• T&I says:

    Dear La Cieca!

    Your reply only shows that you have no HUMAN INTEGRITY (as you did previously on many occasions, including a perfect disrespect in your post about the death of Sergey Larin who was a gay man, died because of it and deserved more RESPECT from you especially, if you claim yourself being so open about it; his wife cried about your post for days -- not all of your jokes are always funny). Opera houses are not gay bars and ability to write a review does not make you a critic. You cannot take a single line of criticism yourself always jumping the guns, maybe the press department should review their decisions to trash their former bosses and artist alla Fleming (you cannot grow up on this issue either and every single time you can to trash her on your blog (I don‘t like her either, but I do not go around and do the same as you on an almost monthly base), it is very predictable and lowered my opinion about you as a person in general. For some of these reasons the “carpenter” made you a persona non grata. Maybe he was not that wrong at all. Bravo Volpe on the 15th anniversary, hope we want have to wait for another one so long! Winnie the “Pooh-Pooh” for you!
    No other comment because you are not worth my time.

  • omerta discussa says:

    T@ whatever your name is, leave already. Place is too hot for your widdle sensitivities. BYE. Don’t let the door hit’ya where the good lord split ya.

    La Cieca is the doyenne here. off. Oh by the way, your not so accurate, Millo is the official cover for the Adrianna and if the truck cancels it is Millo who will sing. The other voice you mentioned is a second first cover like they did for the Gioconda because of Millo’s back. I personally hope that russian cow cancels and we get an authentic reading of Adrianna with Millo.

  • Atomic Wings says:

    To T&I

    What are you talking about? I have searched for a reference to Sergei Larin’s death on this website without success. Not to say it’s not here -- I just can’t find it.

    I find it hard to believe that La Cieca would have said something harsh about his death. It’s just not her style.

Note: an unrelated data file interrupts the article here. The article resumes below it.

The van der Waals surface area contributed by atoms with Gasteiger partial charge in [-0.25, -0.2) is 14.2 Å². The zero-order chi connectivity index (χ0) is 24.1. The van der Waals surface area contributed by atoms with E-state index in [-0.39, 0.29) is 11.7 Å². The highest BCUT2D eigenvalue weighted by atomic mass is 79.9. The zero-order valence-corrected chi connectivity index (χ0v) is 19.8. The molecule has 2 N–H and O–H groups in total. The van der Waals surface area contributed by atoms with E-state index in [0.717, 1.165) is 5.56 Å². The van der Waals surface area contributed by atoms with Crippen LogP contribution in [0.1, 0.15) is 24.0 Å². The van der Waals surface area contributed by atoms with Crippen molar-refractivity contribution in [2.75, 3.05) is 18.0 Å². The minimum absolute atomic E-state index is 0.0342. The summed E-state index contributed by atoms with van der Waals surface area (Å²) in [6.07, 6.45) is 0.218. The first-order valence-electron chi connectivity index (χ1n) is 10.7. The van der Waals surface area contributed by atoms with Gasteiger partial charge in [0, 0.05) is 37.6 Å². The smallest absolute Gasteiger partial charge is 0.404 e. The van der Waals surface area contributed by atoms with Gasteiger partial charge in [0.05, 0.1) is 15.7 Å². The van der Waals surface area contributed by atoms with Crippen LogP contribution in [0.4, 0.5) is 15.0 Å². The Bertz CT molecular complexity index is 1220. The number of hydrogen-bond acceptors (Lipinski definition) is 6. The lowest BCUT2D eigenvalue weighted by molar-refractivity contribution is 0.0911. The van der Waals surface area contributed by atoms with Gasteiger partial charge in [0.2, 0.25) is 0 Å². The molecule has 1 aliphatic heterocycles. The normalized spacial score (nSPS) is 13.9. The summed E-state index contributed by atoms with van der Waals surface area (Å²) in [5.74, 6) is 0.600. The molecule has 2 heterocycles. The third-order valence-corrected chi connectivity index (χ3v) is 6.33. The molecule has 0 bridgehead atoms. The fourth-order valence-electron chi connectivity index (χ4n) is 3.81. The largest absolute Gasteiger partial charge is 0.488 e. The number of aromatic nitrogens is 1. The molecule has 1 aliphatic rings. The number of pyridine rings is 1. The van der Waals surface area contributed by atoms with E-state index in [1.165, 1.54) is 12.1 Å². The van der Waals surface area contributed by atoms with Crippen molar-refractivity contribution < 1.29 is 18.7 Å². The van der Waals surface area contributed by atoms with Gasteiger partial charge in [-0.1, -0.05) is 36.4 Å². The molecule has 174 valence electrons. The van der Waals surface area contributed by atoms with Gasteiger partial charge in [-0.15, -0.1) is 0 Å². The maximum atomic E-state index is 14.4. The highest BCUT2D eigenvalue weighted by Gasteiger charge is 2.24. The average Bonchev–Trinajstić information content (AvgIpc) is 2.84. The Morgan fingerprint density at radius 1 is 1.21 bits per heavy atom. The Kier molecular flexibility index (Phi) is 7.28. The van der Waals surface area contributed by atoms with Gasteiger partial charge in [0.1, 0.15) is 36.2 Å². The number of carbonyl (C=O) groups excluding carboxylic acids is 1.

In any case, yours is the first time I’ve seen his death related to his being gay, despite the rumors of AIDS, which were always denied. And people, both gay and straight, do sometimes die of other things than AIDS. Are you stating that he died of AIDS and, if so, why should we believe you?

    What could La Cieca say that would make her cry for days? He wss openly gay and involved with a man in a long-term relationship. Surely she must have known that; his scene with another man (his lover?) in Les Poussieres d’amour (Love’s Debris) was intensely erotic.

    And, as much as I admire Olivia Stapp, her Lady Macbeth was really bad.

  • Krunoslav says:


    Sorry, I heard Olivia Stapp as Turandot at Torre del Lago (opposite Antonio Ordonez, Rosetta Pizzi and Paolo Washington, where are they now?) and though she gave an admirably thought-through acting performance, her singing was “quite adequate”-- which is saying something for Turandot, but does not add up to being “a legend”, nor-- unlike, say, Nilsson or Dimitrova-- is she remembered as such by any Italian opera critic or fan I have ever encountered.

    As I recall it from listening to the radio as a student, Miss Stapp’s SFO Donna Anna could be termed the stuff of legend in a very different sense.

    I am fond of this kind of professional but gutsy singer. Cynthia Lawrence-- assuredly less loony-toons than the Stapp of yore backstage-- is another such , and she gets short shrift too-- but let’s keep things in perspective.

  • La Cieca says:

    Atomic Wings: Larin’s death was mentioned more or less in passing here.

  • Atomic Wings says:

    Thank you both for that reference.

    In my opinion, it doesn’t seem disreapectful to Larin, unless one considers it disrespectful to refer to him as a gay tenor.

    Of course, his wife might feel otherwise, but I don’t think in that case anything La Cieca says is the real cause for her tears.